McCLENDON: I thought it was for, cause I got bailed out of jail, I thought it was for a ticket I had to pay, at first. No, they say, they want you for something serious. [Heard it from a] couple of girls on the street... And then, I saw my face in the paper, and I say, what the fuck? And I read it, and say, ‘Oh, my goodness.’ Then I spoke with Quintin, and he said, ‘Ain’t got nothin’ to worry about—they let me go.’ I was like, what the hell they even speaking to us for, what’d we do?
FUNK: What did he tell you? Plus, what did you read in the newspaper?
McCLENDON: He told me we were wanted for questioning... Not a big deal.
FUNK: Why wouldn’t you want to come here and clear your name?
McCLENDON: Because I’m scared to death. I got a long history.
FUNK: I know your history. You got nothing to be scared of.
McCLENDON: I got a lot to be scared of.
FUNK: Not if you—if you come in here, you ask for me, you could have asked for me specifically.
McCLENDON: Swear to God, you know how many times I came in here and asked for you?
FUNK: No, I don’t.
McCLENDON: Very many times, you and Delaney. They told me hold on... You know what they did? I’d just end up going to jail, because I just get feisty with them, or I have to get bailed out for somethin’ else.
FUNK: Or you take off running. Did you take off tonight?
McCLENDON: No, they just started off slammin’ me.
FUNK: Oh, jesus. Well.
McCLENDON: They just came in and started slammin’ me around.
FUNK: You alright?
McCLENDON: Yeah, I’m alright.
FUNK: Pissed off?
McCLENDON: Yeah. Yeah, I’m pissed off.
FUNK: You’re in a kind of a little bit of a pickle. What laywer you have representing ’ya? Public defender?
McCLENDON: I don’t have nothin’. I don’t even have a family. I just have me, really.
FUNK: Let me ask this. You know where Quintin is?
McCLENDON: Didn’t Quintin—wasn’t Quintin going to get a job in China?
FUNK: He was gone.
McCLENDON: I’m pretty sure he went.
FUNK: No, he didn't.
McCLENDON: I’m pretty sure he went.
FUNK: Really? When did he leave?
McCLENDON: I saw when he got on the bus... I don’t know, a day or two after see— not seeing you, a day or two after he came and tell you. Or did he come and see you? I don’t know who he saw.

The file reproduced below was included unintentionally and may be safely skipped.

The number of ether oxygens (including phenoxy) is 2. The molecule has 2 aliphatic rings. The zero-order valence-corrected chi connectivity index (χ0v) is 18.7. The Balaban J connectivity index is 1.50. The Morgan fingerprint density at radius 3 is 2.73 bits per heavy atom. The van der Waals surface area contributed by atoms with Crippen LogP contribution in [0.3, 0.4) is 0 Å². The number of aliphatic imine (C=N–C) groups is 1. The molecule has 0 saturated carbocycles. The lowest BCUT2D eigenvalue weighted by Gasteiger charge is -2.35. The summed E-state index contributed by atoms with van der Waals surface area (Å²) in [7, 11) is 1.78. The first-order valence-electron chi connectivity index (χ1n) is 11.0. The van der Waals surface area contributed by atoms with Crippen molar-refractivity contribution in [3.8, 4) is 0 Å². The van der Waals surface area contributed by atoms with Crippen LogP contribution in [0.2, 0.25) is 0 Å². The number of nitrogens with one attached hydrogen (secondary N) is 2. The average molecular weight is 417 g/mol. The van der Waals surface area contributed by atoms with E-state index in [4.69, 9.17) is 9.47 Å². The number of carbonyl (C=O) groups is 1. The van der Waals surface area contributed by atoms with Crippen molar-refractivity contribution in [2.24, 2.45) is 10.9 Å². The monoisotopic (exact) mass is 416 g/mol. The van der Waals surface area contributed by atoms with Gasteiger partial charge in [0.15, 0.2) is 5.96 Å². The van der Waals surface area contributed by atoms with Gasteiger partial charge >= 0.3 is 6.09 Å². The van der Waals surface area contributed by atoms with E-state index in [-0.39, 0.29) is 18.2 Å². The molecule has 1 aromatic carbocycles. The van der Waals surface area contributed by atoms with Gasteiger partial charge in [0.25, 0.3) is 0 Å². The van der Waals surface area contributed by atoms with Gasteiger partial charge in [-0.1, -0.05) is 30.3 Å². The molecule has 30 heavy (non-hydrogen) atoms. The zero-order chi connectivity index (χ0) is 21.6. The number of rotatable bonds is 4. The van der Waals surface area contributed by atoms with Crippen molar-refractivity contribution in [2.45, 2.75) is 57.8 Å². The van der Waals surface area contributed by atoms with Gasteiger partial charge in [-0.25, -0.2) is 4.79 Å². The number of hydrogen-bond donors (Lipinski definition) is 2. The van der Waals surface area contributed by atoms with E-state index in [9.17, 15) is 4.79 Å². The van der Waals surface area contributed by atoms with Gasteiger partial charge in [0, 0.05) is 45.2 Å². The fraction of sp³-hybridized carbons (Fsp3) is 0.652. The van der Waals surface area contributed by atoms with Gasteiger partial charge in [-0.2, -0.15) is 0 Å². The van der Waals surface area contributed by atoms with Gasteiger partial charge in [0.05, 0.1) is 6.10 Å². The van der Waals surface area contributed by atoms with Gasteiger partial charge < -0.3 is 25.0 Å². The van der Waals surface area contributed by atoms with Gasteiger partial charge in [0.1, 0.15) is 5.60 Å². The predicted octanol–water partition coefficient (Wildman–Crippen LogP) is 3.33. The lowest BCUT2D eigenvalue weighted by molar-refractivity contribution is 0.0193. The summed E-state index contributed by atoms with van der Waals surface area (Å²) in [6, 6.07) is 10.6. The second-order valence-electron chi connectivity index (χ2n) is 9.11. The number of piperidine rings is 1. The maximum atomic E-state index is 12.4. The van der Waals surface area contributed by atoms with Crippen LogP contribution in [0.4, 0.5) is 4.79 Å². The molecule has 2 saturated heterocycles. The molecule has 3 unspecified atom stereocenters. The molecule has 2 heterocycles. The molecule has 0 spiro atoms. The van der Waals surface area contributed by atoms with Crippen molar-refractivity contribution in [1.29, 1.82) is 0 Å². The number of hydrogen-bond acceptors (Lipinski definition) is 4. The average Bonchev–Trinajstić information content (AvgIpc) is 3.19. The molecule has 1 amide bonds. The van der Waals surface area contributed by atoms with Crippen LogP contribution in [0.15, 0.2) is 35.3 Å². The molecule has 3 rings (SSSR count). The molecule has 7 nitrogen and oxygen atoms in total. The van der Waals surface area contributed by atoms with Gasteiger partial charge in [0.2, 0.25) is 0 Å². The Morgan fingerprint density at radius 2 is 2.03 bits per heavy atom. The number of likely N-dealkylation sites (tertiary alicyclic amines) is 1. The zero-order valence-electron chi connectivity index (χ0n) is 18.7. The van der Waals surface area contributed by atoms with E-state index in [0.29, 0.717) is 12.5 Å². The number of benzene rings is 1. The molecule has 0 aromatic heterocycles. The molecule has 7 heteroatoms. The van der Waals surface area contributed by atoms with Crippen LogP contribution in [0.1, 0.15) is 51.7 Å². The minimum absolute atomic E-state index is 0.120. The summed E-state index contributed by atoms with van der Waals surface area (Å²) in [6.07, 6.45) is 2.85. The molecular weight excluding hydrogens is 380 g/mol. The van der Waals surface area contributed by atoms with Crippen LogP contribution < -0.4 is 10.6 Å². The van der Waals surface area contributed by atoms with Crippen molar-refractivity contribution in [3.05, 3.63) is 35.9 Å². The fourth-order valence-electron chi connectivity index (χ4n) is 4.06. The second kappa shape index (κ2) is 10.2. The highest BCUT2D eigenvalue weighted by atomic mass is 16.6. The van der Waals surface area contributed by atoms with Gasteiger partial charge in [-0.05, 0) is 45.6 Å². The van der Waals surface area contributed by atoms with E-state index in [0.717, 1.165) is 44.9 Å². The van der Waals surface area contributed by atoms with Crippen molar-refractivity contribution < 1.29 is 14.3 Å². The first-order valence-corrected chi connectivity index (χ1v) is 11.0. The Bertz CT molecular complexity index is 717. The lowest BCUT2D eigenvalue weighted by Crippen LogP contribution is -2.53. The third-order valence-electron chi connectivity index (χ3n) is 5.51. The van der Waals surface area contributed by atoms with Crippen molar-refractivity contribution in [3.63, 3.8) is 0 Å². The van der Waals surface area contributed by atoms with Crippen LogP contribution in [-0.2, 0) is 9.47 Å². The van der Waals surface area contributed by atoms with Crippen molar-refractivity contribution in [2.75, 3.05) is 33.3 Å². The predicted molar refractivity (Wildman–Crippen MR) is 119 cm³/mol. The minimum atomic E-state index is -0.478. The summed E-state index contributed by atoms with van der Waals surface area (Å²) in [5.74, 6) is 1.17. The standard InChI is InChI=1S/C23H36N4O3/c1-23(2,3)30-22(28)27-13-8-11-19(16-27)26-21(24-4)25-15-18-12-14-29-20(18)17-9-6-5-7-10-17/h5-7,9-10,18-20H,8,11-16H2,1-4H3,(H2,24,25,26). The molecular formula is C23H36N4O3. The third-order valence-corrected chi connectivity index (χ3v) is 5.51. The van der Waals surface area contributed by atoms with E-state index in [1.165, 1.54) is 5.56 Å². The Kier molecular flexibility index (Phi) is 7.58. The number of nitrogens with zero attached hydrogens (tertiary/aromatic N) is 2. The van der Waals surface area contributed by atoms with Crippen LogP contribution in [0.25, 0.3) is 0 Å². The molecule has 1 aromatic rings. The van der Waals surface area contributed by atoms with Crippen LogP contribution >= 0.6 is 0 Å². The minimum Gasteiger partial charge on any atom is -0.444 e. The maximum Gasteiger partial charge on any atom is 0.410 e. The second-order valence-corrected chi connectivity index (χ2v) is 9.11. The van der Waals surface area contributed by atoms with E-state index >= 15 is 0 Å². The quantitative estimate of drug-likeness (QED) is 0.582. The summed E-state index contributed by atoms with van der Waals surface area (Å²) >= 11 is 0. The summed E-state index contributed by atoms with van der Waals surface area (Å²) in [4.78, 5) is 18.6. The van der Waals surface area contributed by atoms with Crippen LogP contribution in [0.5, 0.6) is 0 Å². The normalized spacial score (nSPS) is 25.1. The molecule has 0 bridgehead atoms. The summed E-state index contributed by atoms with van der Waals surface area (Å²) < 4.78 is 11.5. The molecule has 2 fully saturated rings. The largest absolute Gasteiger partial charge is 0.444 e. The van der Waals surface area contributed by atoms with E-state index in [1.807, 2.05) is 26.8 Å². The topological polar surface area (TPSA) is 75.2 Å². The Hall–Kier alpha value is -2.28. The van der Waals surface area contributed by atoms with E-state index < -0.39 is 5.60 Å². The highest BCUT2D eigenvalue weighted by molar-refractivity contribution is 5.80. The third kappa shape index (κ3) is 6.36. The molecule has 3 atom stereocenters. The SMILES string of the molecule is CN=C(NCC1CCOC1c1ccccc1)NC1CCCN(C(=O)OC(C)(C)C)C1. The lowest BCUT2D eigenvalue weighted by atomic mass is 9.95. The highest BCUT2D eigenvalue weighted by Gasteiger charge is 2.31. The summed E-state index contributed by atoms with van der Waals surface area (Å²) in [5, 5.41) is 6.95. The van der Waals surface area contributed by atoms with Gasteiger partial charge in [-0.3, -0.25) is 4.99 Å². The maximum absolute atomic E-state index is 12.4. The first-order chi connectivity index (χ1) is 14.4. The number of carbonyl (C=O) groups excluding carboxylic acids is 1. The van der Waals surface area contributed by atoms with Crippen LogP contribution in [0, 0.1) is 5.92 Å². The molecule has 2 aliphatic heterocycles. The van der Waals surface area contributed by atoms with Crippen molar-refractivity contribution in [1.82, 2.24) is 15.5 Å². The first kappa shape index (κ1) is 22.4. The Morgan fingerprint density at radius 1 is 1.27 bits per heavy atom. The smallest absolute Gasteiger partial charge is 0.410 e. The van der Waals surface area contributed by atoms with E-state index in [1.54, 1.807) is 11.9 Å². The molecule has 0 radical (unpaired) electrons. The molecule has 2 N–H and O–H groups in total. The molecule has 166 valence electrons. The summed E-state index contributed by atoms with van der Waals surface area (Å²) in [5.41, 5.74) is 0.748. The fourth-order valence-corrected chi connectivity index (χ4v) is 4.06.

FUNK: He saw me. I got stuck with this case. I got the short end on this one. For a while.
McCLENDON: And he got on the bus to go to Albany, said he got to go catch his plane. That was it.
FUNK: That’s the last you saw him and talk with him.
McCLENDON: And we went to go eat. I forgot where we went to eat, I dunno, Baba Louie’s or some shit like that. Somewhere on Warren Street.
FUNK: Hmm... After this all happened. I heard the big joke is that you can, you can literally walk into Hudson P.D. like that because we just let people go.
FUNK: Someone is putting that on Facebook. Unless you got a neon sign blinkin’ off and on, Hudson P.D. isn’t going to arrest you.
McCLENDON: I don’t know.
FUNK: You never hear that?
McCLENDON: Nah, I just know, I didn’t do shit. I just know that for a fact... I just... All this indictment shit, what happened at the prelim and the hearing? Where’s the evidence at? There can’t, there can’t be no evidence.
McCLENDON: Because I didn’t do shit.
FUNK: Jamont. Let me ask you this... YOu made mre forget what I was going to say. Oh, I know what I was going to say. What I understand is, when they took you into custody, did you ask to speak to the Chief?
FUNK: Now the Chief has given me the—the Chief trusts me enough to have me come in when I’m done working, to maybe speak to you. So I want you to think, I want you to think to yourself, that if you were going to speak to the Chief, I’m actually working on his behalf. And the Chief trusts me enough to speak to you about what you wanted to speak to him about.
McCLENDON: I was going to ask him the same questions. Like what’s going on, like why am I even in it?
FUNK: Why? What did Quintin tell ya?
McCLENDON: Quintin didn’t tell me shit.
FUNK: He sat right here [points] on his cell phone when I was talkin’to him.
McCLENDON: [Incredulous] What, Quintin did?
McCLENDON: And he told me somethin’?
FUNK: That’s what he said... He was on his cell phone the whole time.